Howl (2015) We’ve Had Snakes On A Plane, Now We’ve Got Werewolves On A Train! A Guest Review.

Directed By: Paul Hyett, Written By: Mark Huckerby & Nick Ostler, Starring: Ed Speleers, olly Weston, Shauna MacDonald & Elliot Cowan.

Come a full moon, I suppose we’ve all gone a little crazy. It’s pure coincidence that we’ve had a bad day at work and wanted to rip our bosses face off whenever there’s a full moon. I have to say from personal experience I haven’t woken up hairier than I am. I haven’t wanted to run around my local town on all fours or had the sudden urge to eat anybody. However, there is the notion that a full moon can have catastrophic effects on anyone that has had the misfortune of being bitten or scratched by someone who suffers from Lycanthropy.

That brings me nicely onto Howl, a 2015 British, Indie Horror film directed by Paul Hyett. The second time he had taken the director’s chair after prominently working in Special Effects and make-up on renowned horror films, The Descent and Dog Soldiers, just to name a few. These are already big shoes to fill; Does he manage to pull it off?

Howl starts off by introducing us to the lead character of Joe, played by Ed Speleers. Poor guy is stuck in a dead-end job, the promotion he wanted has instead gone to a right muppet, and the girl he really likes won’t give him a second look. His night, however, is fixing to get worse as he’s stuck with picking up an extra shift that’s literally going to be a hair-raising night on the rails.

The film sets the scene for where all the action takes place (inside of a train - who would have guessed?) A welcome departure, (no pun intended) from the claustrophobic setting of the train is when the action moves outside to the setting of the forest. This haunting location where the train breaks down turns out to be the hunting ground for this pack of hungry Werewolves.

I feel I must mention that while Sean Pertwee appears on the main cast list; he does only have a couple of minutes of screen time. Whether or not the budget at £1,000,000 could only afford this amount of his time or it’s a way of helping promote an independent feature, it’s a sensible decision as it works. The film does have a good cast, and they do well to present their characters in an everyday perspective, even if most are merely cannon fodder. From Shauna MacDonald, Holly Weston, Elliot Cowan and even Duncan Preston from Emmerdale. Don’t let that put you off, SPOILER ALERT he gets eaten by his wife.

Once I get on the Emmerdale cast it’ll be the end of your character there as well Duncan, 12 years is enough!

Now the real question with any Werewolf movie is how do the Werewolves actually look on screen? In Howl’s instance, they look pretty damn good. Paul Hyett has made the correct decision in using actors in body suits to convey the main antagonists and that always works better than CGI. His previous background work is very apparent and extremely welcome for anyone who understands the finer points of special effects make-up.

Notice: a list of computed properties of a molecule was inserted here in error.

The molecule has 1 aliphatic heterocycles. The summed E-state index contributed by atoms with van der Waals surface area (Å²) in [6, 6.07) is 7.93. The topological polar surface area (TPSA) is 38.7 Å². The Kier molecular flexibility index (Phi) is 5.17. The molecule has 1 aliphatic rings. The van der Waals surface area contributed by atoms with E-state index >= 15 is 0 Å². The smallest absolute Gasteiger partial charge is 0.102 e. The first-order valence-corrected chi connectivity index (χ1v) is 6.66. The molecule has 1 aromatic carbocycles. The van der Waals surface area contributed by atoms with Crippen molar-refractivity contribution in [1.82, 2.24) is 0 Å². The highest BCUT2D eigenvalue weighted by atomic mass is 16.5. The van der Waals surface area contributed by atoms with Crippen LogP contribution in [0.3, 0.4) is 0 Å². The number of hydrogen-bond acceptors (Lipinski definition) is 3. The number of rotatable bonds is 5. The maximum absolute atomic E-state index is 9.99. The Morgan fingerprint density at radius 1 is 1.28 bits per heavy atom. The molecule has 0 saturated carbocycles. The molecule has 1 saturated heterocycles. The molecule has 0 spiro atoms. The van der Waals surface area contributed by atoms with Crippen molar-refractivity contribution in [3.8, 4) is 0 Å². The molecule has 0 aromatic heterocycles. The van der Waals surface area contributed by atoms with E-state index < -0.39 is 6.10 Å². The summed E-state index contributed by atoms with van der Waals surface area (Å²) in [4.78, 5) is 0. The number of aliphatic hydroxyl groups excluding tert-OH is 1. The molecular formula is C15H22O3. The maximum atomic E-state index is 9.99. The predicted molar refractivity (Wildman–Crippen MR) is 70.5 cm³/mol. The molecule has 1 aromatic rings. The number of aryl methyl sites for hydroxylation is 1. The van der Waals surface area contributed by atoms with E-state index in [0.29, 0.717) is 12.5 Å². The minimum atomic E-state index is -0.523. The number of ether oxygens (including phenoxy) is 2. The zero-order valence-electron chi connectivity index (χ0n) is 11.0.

There will obviously be comparisons with this type of genre movie to An American Werewolf In London and The Howling. Both seminal classics! The Werewolves themselves here are a kind of hybrid between wolf and man. Now you may say to yourself, of course they are, is that not what a Werewolf is? These are obviously Werewolves but they retain a portion of their human element so they still look visibly human but horribly disfigured in wolf form. One even still has his wedding ring on. A very interesting way to convey the Werewolf character, but when we are privy to the very short back story, you can understand who these wolves used to be. Ordinary people, befallen a terrible curse or maybe an entire family? Nobody really knows, it is almost an Urban Legend told by Duncan Preston’s character that fills in the blanks as to why these Werewolves even exist.

This ought to work on my Tinder profile.

As the film progresses and we whittle our cast down to the remaining few that make a desperate stand against our hairy foes, it gives us some great moments. I especially liked what happened to Shauna MacDonald’s character. When she’s separated from the train and ends up alone in the forest, the shot of the Werewolf behind her is cool. The shadowy image and those eyes shining in the dark is a very cool shot. It seemingly adds to the terrifying situation she has now found herself in.

You know, I think I may have gotten off at the wrong stop.

I’m not one for spoiling the ending of a movie, and as with my previous review, I shall just say that there is one survivor. The ending is actually good, and kind of leaves the door open. To be fair, the movie never details past events in any great length and that’s kind of how it ends.

I found Howl to be a very entertaining movie. It is well shot and acted for an independent film. Importantly, the creature effects are very good. It has a definite place within the Werewolf genre and just goes to show that with the right care and attention, a small but effective budget, good actors and a general passion for the type of film being made that anything is possible.

Do yourself a favour and sink your teeth into Howl.

Fancy adding owl to your collection? Find it on Blu-Ray here:

UK readers can find it here:

Thanks again to Richard Wagner for contributing this review.

Edited By: Lee Richmond.